The emergence of antibiotic resistant bacteria is one of the most challenging public health problems affecting humankind in the 21st century. Among these bacteria, vancomycin-resistant enterococci (VRE) are one of the most difficult organisms to treat in hospitals across the US. Only two antimicrobial compounds are currently FDA-approved for the treatment of VRE infections;namely, linezolid and quinupristin-dalfopristin (Q/D). However, the use of these two agents against VRE has been hampered by suboptimal therapeutic outcomes in severe infections, frequent occurrence of side effects and the emergence and widespread dissemination of linezolid- and Q/D-resistant VRE isolates. Daptomycin (DAP) is a lipopeptide antibiotic whose mechanism of killing involves the interaction with the bacterial cell membrane (CM) in a calcium-dependent manner. DAP is the only bactericidal antibiotic currently available with activity against VRE. Although DAP does not have an FDA-approved indication for the treatment of VRE infections, clinicians are often pushed to use DAP due to the lack of better alternatives to treat patients infected with VRE who are often severely ill and with important compromise of the immune system. The off-label use of DAP during VRE therapy has led in several instances to the development of DAP resistance (DAP-R), thus, worsening the clinical scenario even further. Our long- term goal for this grant application is to understand the molecular events that lead to the development of DAP- R during VRE therapy to be able to i) design improved therapeutic strategies to prevent the emergence of DAP-R, and ii) identify new potential targets for antimicrobial development in the future with the aim of protecting the efficacy of DAP against VRE. Based on the information gathered from the comparative whole- genome, CM and cell envelope ultrastructural analysis of VRE clinical strain pairs of DAP-susceptible and DAP-resistant Enterococcus faecalis (VREfs) and E. faecium (VREfm), we have identified two genes that are highly likely to be involved in the development of DAP-R: i) a gene (cls) encoding a cardiolipin synthase enzyme in both VREfs and VREfm, involved in cell membrane homeostasis and ii) a VREfs homolog of the liaF gene, which is part of a three-component gene system involved in the bacterial cell envelope response to antimicrobials and antimicrobial peptides. Thus, we aim to a) investigate the contribution of mutations in the above genes (cls in both VREfs and VREfm and liaF in VREfs) to DAP-resistance, and b) evaluate strategies to optimize the use of DAP for VRE by testing the effect of escalating doses of DAP and combination therapies of DAP with i) ampicillin (for VREfs), and ii) with tigecycline or rifampin (for VREfm), in preventing emergence of DAP-R using a murine model of infective endocarditis. We anticipate that these studies will contribute to a deeper understanding of the role of CM phospholipid homeostasis and cell envelope regulation in the development of antibiotic resistance and antimicrobial peptide action and will certainly facilitate the preservation of DAP as a useful antibiotic to treat VRE infections in the future.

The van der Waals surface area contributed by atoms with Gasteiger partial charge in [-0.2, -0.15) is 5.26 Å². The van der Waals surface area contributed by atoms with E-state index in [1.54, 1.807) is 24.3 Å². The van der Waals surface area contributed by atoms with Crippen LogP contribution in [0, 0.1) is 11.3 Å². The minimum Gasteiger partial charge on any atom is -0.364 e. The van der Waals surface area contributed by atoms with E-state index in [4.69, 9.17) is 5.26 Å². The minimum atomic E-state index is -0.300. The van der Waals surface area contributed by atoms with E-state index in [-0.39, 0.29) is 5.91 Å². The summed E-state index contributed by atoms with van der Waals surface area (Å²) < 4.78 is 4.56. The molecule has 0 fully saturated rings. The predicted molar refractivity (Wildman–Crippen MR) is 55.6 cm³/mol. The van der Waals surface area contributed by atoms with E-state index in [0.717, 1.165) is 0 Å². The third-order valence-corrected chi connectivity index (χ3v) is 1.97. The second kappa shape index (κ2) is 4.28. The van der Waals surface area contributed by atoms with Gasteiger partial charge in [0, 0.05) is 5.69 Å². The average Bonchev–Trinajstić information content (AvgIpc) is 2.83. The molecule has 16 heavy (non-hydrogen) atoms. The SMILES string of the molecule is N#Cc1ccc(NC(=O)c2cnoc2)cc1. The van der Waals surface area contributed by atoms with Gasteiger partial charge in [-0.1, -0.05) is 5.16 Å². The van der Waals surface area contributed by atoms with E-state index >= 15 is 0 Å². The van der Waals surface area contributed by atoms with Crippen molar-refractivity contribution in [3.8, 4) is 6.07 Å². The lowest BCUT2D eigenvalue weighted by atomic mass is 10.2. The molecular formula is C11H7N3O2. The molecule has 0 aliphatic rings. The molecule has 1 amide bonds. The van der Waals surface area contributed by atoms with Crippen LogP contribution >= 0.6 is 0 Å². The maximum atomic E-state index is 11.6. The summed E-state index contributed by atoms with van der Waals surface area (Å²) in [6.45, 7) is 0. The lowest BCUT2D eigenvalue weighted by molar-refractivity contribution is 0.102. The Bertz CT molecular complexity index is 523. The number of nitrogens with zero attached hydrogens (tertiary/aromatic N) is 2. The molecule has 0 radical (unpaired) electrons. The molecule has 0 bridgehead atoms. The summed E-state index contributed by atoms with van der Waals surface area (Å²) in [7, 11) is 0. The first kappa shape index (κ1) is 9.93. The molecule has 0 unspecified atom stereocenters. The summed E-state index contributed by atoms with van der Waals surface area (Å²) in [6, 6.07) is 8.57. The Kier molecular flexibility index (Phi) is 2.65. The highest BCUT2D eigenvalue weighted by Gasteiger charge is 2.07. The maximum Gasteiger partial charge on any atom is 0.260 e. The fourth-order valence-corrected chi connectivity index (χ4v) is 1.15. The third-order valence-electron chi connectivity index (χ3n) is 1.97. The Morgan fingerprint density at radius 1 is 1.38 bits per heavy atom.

Public Health Relevance